Would you like to guess what has enabled people to spend more time outdoors? Well, if you haven’t yet, it’s the smartphone! In fact, the rise of smart devices has transformed our lives in an unprecedented way.

Earlier, you’d have that little compass and your hiking or camping gear packed tight inside your spacious backpack. But that was all you had got back then. Even when mobile phones became a reality, the battery capacity or the technology was not adequate to offer reliable navigation or help you do away with some of your stuff to reduce the unnecessary weight.


Modern Hiking and Gadgets

Over the last few years, however, that has changed drastically. Your smartphones have a far longer battery power and you can even make use of those external chargers which are specifically built for outdoors. The compass has gotten better too, full of modern features. What’s more, a plethora of new hiking apps have evolved to help you navigate the mountain trails and deep forests with convenience.

Does that mean technology has that infallible edge now, helping your outdoor trips and treks become truly a breeze?

The answer is a big no. That giant leap of technology is yet to come. And as it goes, nature has its own ways to surprise you. Before the batteries run out and technology breaks down in the middle of a forest, it is wise to equip yourself with the well-known conventional skills of navigation well in advance. That would be the smartest move, without a doubt!

So, how do you navigate the outdoors without the help of apps and gadgets? Read on.

A Checklist of Things Before You Begin Navigating the Old Way

The homo sapiens has always been a navigator. We have a natural instinct for explorations, built over thousands of years. And that includes outdoor navigation. Your mind is going to automatically switch on that evolutionary wisdom and intuition that involves navigation. You must, however, know a few things on your own as well. Bring a map and a compass, like all the old-world explorers used to do.

Know How to Use the Map and the Compass like an Expert

Navigating the outdoors like a pro requires some self-training, which involves using the maps skilfully. The map and the compass both have their own north direction on them, but the catch is they vary slightly with respect to each other. The north on the compass depends on your location, while the map has a static one. You’d have to adjust your map according to the compass.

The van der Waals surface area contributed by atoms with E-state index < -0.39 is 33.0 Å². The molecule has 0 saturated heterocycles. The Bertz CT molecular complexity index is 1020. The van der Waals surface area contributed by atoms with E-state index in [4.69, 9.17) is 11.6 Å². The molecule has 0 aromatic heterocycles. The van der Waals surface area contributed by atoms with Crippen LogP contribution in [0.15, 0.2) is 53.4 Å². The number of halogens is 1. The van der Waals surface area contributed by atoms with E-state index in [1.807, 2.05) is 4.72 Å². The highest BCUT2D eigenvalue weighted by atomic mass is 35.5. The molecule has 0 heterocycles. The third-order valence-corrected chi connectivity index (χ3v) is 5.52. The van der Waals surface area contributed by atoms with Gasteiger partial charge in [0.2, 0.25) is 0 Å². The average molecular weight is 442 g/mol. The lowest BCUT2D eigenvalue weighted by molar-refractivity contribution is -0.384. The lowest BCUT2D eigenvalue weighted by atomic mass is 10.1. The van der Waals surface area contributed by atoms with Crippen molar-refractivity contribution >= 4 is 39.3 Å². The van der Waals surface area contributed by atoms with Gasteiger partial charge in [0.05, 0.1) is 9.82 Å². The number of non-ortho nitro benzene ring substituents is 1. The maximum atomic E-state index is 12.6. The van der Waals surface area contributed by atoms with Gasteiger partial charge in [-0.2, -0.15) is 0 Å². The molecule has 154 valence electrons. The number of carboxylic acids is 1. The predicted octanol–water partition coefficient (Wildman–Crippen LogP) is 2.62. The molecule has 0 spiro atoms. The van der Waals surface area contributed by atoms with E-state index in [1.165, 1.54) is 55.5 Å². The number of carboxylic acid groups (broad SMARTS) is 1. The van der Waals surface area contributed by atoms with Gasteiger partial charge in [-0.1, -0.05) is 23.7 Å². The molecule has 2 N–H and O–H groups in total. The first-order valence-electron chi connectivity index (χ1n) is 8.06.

The magnetic needle is the most important component on the compass. The red arrow points in the direction of the earth’s North Pole. The markings along the rim show the show the degrees within the four directions, i.e., east, west, north, and south. The variation we talked about earlier has to be taken into account using these markings. Aligning the map with the compass requires making adjustments for the degree of error. It can be easily spotted as the deviations are usually represented on the Ordnance Survey maps. If you do not have that kind of map, the thumb rule is to turn the markings two degrees in the clockwise direction by rotating the rim.

Locate, Locate, and Locate Some More

The surroundings hold important hints at how you have been and should be navigating. The elevation, downslopes, riverine, and trees – all of it is a cumulative picture of part of the strategy you should map-read and traverse. Some old wisdom speaks of the mosses that are a sign of the fact that you are headed toward the north. Similarly, if you find spider webs, it is a sign of the southern direction. You can explore the various hints of nature to employ those insights as part of your navigational skills.

In the Case You are Lost and Keeping Track of Your Pace

It is pragmatic to bring additional supplies to the hike. When you are a little lost in the terrains, those extra resources come quite handy. You also need to be aware of your pace of hiking. If the average 3 miles is what you are comfortable with, track your progress as you travel from one spot to another using the map. Keep a track of time as well as the position every hour or so, as it helps you avoid going in circles.


Stay Composed and Make a SOS if You Need It

A basic phone that serves as a secondary measure should be part of your hiking gear. Navigating without apps means applying your own natural and acquired skills without the dependability upon the technology. But should you get lost, go for that phone and call for help. It is best advised to make that call before dusk. It helps avoid the possible risks of getting stuck as the night approaches. Lighting up a campfire or setting up a tail of smoke is another way to send a rescue signal.

To sum up, while it is great to go nature's way with the bare minimum to stay ahead, it serves well to give it a thought about how good a navigator you are. If anything makes you uncomfortable, take help of the apps all you want. It goes without saying that traversing the terrains and roaming the forest trails without those tech-loaded gears offers a rejuvenating hiking experience. Yet do remember, your safety, of course, comes the foremost.